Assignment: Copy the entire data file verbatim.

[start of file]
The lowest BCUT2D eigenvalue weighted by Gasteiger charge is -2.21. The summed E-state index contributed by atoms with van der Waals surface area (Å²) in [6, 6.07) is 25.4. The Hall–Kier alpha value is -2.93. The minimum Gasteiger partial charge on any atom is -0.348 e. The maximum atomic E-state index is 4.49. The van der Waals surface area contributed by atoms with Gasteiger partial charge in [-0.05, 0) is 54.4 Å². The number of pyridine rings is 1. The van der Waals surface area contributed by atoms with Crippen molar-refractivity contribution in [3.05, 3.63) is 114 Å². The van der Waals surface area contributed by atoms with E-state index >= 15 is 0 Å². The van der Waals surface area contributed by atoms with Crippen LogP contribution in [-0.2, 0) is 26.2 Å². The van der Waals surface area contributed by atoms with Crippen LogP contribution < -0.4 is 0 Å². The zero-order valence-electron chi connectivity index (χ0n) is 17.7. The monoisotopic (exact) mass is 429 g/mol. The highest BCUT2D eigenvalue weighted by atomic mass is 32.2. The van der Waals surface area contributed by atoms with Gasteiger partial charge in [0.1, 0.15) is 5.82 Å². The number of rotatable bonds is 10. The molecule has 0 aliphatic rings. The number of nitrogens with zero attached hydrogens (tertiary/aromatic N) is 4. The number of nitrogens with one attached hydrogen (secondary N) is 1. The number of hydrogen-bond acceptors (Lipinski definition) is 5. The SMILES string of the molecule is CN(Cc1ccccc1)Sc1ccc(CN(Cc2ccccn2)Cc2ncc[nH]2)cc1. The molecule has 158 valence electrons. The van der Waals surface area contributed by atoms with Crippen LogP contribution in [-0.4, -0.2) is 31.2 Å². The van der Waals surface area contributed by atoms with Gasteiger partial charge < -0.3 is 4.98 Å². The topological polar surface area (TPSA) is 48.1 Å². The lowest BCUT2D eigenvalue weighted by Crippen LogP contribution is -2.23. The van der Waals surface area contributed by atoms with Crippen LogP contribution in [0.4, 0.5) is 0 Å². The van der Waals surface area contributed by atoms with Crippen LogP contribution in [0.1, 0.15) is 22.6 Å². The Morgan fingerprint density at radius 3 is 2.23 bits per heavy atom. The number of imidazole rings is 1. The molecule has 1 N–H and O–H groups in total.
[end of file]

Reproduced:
The lowest BCUT2D eigenvalue weighted by Gasteiger charge is -2.21. The summed E-state index contributed by atoms with van der Waals surface area (Å²) in [6, 6.07) is 25.4. The Hall–Kier alpha value is -2.93. The minimum Gasteiger partial charge on any atom is -0.348 e. The maximum atomic E-state index is 4.49. The van der Waals surface area contributed by atoms with Gasteiger partial charge in [-0.05, 0) is 54.4 Å². The number of pyridine rings is 1. The van der Waals surface area contributed by atoms with Crippen molar-refractivity contribution in [3.05, 3.63) is 114 Å². The van der Waals surface area contributed by atoms with E-state index >= 15 is 0 Å². The van der Waals surface area contributed by atoms with Crippen LogP contribution in [-0.2, 0) is 26.2 Å². The van der Waals surface area contributed by atoms with Crippen LogP contribution < -0.4 is 0 Å². The zero-order valence-electron chi connectivity index (χ0n) is 17.7. The monoisotopic (exact) mass is 429 g/mol. The highest BCUT2D eigenvalue weighted by atomic mass is 32.2. The van der Waals surface area contributed by atoms with Gasteiger partial charge in [0.1, 0.15) is 5.82 Å². The number of rotatable bonds is 10. The molecule has 0 aliphatic rings. The number of nitrogens with zero attached hydrogens (tertiary/aromatic N) is 4. The number of nitrogens with one attached hydrogen (secondary N) is 1. The number of hydrogen-bond acceptors (Lipinski definition) is 5. The SMILES string of the molecule is CN(Cc1ccccc1)Sc1ccc(CN(Cc2ccccn2)Cc2ncc[nH]2)cc1. The molecule has 158 valence electrons. The van der Waals surface area contributed by atoms with Crippen LogP contribution in [-0.4, -0.2) is 31.2 Å². The van der Waals surface area contributed by atoms with Gasteiger partial charge < -0.3 is 4.98 Å². The topological polar surface area (TPSA) is 48.1 Å². The lowest BCUT2D eigenvalue weighted by Crippen LogP contribution is -2.23. The van der Waals surface area contributed by atoms with Crippen LogP contribution in [0.4, 0.5) is 0 Å². The van der Waals surface area contributed by atoms with Crippen LogP contribution in [0.1, 0.15) is 22.6 Å². The Morgan fingerprint density at radius 3 is 2.23 bits per heavy atom. The number of imidazole rings is 1. The molecule has 1 N–H and O–H groups in total.